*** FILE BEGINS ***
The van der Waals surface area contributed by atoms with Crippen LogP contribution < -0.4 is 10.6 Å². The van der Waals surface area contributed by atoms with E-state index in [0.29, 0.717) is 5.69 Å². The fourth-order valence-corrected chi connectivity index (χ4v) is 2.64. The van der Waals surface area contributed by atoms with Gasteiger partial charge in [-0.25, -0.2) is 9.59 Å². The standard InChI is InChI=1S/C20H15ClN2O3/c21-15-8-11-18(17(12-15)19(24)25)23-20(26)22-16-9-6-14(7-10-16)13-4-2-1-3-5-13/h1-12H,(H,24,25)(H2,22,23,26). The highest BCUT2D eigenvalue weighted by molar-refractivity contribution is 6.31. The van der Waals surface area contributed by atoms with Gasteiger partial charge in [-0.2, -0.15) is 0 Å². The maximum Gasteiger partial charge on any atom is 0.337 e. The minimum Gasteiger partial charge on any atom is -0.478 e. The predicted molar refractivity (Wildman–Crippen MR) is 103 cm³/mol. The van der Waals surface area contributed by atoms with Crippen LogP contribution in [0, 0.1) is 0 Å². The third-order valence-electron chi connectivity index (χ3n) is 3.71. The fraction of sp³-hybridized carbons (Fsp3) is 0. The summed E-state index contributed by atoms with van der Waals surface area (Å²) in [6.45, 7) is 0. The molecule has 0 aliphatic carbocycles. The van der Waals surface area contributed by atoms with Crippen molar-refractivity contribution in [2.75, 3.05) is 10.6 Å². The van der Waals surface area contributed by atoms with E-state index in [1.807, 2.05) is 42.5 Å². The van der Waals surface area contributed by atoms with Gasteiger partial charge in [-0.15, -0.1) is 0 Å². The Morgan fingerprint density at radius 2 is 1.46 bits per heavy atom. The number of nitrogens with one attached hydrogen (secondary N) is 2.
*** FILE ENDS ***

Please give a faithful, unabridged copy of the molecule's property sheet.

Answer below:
The van der Waals surface area contributed by atoms with Crippen LogP contribution < -0.4 is 10.6 Å². The van der Waals surface area contributed by atoms with E-state index in [0.29, 0.717) is 5.69 Å². The fourth-order valence-corrected chi connectivity index (χ4v) is 2.64. The van der Waals surface area contributed by atoms with Gasteiger partial charge in [-0.25, -0.2) is 9.59 Å². The standard InChI is InChI=1S/C20H15ClN2O3/c21-15-8-11-18(17(12-15)19(24)25)23-20(26)22-16-9-6-14(7-10-16)13-4-2-1-3-5-13/h1-12H,(H,24,25)(H2,22,23,26). The highest BCUT2D eigenvalue weighted by molar-refractivity contribution is 6.31. The van der Waals surface area contributed by atoms with Gasteiger partial charge in [-0.2, -0.15) is 0 Å². The maximum Gasteiger partial charge on any atom is 0.337 e. The minimum Gasteiger partial charge on any atom is -0.478 e. The predicted molar refractivity (Wildman–Crippen MR) is 103 cm³/mol. The van der Waals surface area contributed by atoms with Crippen LogP contribution in [0, 0.1) is 0 Å². The third-order valence-electron chi connectivity index (χ3n) is 3.71. The fraction of sp³-hybridized carbons (Fsp3) is 0. The summed E-state index contributed by atoms with van der Waals surface area (Å²) in [6.45, 7) is 0. The molecule has 0 aliphatic carbocycles. The van der Waals surface area contributed by atoms with Crippen molar-refractivity contribution in [2.75, 3.05) is 10.6 Å². The van der Waals surface area contributed by atoms with E-state index in [1.807, 2.05) is 42.5 Å². The van der Waals surface area contributed by atoms with Gasteiger partial charge in [-0.15, -0.1) is 0 Å². The Morgan fingerprint density at radius 2 is 1.46 bits per heavy atom. The number of nitrogens with one attached hydrogen (secondary N) is 2.